My professional career, spanning more than three decades, involved frequent travelling by road. Iqbal, who drove me here and there was a gifted individual with an uncanny road sense. He also had the ability to speedily understand human psychology, especially mine and it was often that my thoughts were implemented by him even before I had voiced them. This unique man in now employed with a leading technology company on a salary that I can ill afford, but makes it a point to stay in touch with me and my family.

It was Iqbal, who introduced me to Pakistan’s roadside cuisine and driver hotels and together we developed an unerring eye for the best of the lot. Now a driver hotel is nothing like a modern highway eatery, a rash of which has broken out along our major asphalt strips. A driver hotel is a cheap and humble establishment consisting of a verandah like structure (often thatch roofed) with a cooking area at one end. About half a dozen string cots and roughly made tables between them take up the remaining space and a water tap or a hand pump provides washing facility. It is however, not the décor, but the food that makes weary travelers return again and again to the spot, forsaking brand new swanky eating places in the neighborhood.

The menu at these addictive and mouthwatering eating spots usually consists of three or four main dishes – stir fried ‘maash’ lentils or chickpeas, mixed vegetables that change with the season and a meat curry. What makes the food addictive are the seasoning and spices coupled with a constant stream of crisp hot ‘rotis’ served straight from the ‘tandoor’. An additional attraction here is that if one keeps his ears open, one can get updated on the latest news, scandals, cricket results and travel information from conversations between truck drivers that frequent the place. I along with Iqbal always looked out for an establishment crowded with trucks, as I was always sure to find its food and service ‘out of this world’.

Back in the sixties, one such spot was located on GT Road near Kharian serving food cooked in pure ‘desi ghee’. The place was small and no different in appearance from others of its kind. What set it apart was the flavor of the ‘ghee’ and the hand ground spices. Today ‘Mian Jee da Hotel’ has expanded into a chain and morphed into a large, air-conditioned, modern restaurant. It has lost its rustic ambiance and its most outspoken critics – the truck drivers, who have shifted their patronage elsewhere, due perhaps, to unaffordable prices. Needless to say that I too have stopped visiting the place.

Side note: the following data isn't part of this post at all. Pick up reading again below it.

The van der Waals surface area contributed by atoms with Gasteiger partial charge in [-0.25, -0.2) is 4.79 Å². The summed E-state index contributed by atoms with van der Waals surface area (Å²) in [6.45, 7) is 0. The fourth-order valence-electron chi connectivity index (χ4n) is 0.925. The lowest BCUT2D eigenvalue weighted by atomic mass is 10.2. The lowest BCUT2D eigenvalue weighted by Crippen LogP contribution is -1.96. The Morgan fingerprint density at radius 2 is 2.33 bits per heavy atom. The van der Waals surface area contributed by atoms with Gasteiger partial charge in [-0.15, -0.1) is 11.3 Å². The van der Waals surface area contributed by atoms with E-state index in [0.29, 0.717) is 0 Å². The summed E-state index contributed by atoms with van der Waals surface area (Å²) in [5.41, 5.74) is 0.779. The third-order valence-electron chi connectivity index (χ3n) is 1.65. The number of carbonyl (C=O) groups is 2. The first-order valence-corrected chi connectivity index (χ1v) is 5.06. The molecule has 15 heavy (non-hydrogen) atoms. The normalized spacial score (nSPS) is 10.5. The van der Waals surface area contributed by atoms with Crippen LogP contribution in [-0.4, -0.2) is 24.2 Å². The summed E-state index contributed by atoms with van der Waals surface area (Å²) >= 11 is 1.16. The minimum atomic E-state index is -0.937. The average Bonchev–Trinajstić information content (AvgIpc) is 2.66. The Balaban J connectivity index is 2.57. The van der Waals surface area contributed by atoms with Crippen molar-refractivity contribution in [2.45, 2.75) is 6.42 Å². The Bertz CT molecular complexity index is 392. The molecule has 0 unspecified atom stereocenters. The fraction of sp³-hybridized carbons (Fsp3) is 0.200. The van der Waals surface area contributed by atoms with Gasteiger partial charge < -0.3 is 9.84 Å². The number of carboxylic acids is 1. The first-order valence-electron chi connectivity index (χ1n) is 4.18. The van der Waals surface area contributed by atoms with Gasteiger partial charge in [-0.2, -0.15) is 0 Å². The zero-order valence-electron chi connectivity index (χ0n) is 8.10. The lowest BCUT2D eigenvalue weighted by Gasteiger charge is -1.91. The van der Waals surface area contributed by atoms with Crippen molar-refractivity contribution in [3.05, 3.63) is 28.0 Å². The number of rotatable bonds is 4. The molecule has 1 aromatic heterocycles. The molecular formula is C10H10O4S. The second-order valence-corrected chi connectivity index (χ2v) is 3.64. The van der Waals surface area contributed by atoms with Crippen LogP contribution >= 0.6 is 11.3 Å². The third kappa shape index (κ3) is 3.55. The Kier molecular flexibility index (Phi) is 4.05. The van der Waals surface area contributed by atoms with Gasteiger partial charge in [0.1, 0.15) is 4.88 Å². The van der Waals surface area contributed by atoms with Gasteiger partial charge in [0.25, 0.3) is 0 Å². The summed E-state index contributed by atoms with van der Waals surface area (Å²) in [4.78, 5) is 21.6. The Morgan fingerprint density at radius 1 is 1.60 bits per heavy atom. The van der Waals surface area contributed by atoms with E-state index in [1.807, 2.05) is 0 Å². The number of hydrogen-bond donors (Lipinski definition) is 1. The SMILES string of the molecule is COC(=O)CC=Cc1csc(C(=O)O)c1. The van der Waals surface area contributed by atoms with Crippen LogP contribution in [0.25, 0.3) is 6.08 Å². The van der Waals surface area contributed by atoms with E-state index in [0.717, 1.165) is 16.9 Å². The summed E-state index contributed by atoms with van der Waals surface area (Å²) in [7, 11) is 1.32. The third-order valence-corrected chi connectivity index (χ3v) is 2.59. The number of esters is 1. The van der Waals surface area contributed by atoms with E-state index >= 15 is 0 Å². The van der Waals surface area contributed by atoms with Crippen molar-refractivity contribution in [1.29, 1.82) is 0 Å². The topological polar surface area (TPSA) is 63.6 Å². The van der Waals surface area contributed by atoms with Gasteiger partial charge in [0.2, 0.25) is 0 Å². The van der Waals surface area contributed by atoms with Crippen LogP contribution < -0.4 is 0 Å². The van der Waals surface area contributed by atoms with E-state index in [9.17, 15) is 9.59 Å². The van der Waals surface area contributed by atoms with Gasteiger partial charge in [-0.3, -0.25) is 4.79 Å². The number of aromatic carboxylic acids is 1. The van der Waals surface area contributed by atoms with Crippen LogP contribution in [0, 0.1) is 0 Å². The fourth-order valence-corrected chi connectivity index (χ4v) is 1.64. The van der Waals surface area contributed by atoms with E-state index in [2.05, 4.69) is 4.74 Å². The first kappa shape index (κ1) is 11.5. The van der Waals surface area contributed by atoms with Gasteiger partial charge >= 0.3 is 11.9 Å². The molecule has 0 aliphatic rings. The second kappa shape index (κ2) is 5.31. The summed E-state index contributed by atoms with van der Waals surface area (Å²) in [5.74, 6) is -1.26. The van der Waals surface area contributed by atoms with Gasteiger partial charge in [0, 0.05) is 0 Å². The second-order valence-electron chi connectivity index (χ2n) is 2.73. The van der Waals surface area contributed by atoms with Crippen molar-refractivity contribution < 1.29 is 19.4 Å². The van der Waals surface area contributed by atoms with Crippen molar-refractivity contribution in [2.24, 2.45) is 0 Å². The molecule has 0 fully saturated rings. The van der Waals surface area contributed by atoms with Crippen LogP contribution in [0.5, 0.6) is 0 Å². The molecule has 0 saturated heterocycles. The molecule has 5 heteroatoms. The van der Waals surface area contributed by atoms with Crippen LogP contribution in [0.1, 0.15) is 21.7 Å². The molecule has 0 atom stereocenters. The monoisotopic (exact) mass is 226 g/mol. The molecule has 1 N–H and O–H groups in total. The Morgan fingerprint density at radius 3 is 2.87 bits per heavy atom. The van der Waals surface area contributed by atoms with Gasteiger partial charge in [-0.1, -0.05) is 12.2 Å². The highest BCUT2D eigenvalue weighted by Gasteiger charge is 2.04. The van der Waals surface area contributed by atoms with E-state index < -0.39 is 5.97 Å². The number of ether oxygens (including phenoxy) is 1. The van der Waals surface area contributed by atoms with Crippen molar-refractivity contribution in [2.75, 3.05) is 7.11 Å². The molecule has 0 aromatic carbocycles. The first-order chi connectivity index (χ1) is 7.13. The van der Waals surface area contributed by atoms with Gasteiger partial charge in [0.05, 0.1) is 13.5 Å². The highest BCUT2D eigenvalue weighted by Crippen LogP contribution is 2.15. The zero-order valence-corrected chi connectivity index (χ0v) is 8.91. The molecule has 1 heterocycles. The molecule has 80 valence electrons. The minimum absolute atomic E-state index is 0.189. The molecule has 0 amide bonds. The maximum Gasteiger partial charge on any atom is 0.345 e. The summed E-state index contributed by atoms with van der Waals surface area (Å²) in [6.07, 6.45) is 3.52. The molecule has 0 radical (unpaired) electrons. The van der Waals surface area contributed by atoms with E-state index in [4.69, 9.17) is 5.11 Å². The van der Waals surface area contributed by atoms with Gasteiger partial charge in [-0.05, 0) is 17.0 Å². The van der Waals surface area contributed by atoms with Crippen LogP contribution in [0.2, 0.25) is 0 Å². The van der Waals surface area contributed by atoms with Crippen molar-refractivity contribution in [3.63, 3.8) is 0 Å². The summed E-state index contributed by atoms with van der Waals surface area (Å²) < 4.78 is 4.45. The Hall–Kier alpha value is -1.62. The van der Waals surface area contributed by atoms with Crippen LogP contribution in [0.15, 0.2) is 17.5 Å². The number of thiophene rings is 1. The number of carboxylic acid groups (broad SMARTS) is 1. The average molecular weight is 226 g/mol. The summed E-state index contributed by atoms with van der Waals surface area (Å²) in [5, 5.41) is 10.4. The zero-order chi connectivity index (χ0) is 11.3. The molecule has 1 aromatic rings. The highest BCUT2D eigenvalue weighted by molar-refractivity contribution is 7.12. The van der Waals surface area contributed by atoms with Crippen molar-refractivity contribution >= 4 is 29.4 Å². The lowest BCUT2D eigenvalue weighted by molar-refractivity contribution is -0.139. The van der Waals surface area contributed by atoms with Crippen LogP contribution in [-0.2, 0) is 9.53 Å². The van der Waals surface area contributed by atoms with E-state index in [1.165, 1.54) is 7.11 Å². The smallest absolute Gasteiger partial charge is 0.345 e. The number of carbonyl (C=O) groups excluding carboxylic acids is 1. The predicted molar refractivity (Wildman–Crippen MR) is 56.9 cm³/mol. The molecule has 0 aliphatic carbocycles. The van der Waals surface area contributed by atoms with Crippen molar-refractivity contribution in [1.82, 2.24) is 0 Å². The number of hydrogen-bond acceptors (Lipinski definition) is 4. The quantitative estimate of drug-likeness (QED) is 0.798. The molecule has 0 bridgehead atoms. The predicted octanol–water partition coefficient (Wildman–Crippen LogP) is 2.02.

Just a few kilometers short of Havelian, while coming from Rawalpindi, one sees a ramshackle structure on the right of the road with the sign ‘Punjab Hazara Hotel’. I stopped at this unassuming place much against my family’s desire, after seeing a dozen trucks parked there. Led into a curtained enclosure at the rear, we ordered a vegetable bhujia and chickpea curry. Minutes later I saw the young man, who had taken our order, wade into a vegetable field behind the hotel and return carrying freshly plucked ‘okra’ or ‘bhindi’. My family’s continuous criticism suddenly subsided as the food was served with piping hot ‘rotis’. I wasn’t at all surprised, when the cry went up for a refill of the freshly plucked okra dish. We left the spot after awarding it a rating of 10 out of 10 and have continued to patronize the place to date.

Have you ever tried eating a bunch of freshly fried ‘pakoras’ rolled up in a ‘naan’ – if not, I urge you to do so. In times gone by, the two best ‘pakora’ outlets were located in Sarai Alamgir on the GT Road and Sarai Sualeh (on the Karakoram Highway between Haripur and Havelian). Alas the Sarai Alamgir spot has been swallowed up by mushrooming haphazard commercialization, but ‘Turki’ Pakora in Sarai Sualeh is alive and well. The establishment is flanked by two fake ‘Turkis’, but the genuine one is characterized by Pakistani and Turkish flags painted on its signboard and framed newspaper cuttings on the wall. The ‘pakoras’ here are served in terracotta ‘koondas’ along with a side of fried green chilies and tomatoes. What makes this popular and common subcontinental snack different is the sauce. The recipe for this wonderfully spicy and mouthwatering ‘chutney’ is a closely guarded secret and no amount of incentive to date, has seduced the owner to divulge it. I am so hung up on this meal that the only request I make to friends travelling that way, is to get me a full helping of ‘Turki Pakoras’.

So next time dear readers, if you are travelling on the Karakoram Highway towards Abbottabad, do stop at these spots and get hooked. You may however like to first check and confirm that you are driving that way in the ‘okra’ season.

 The writer is a historian.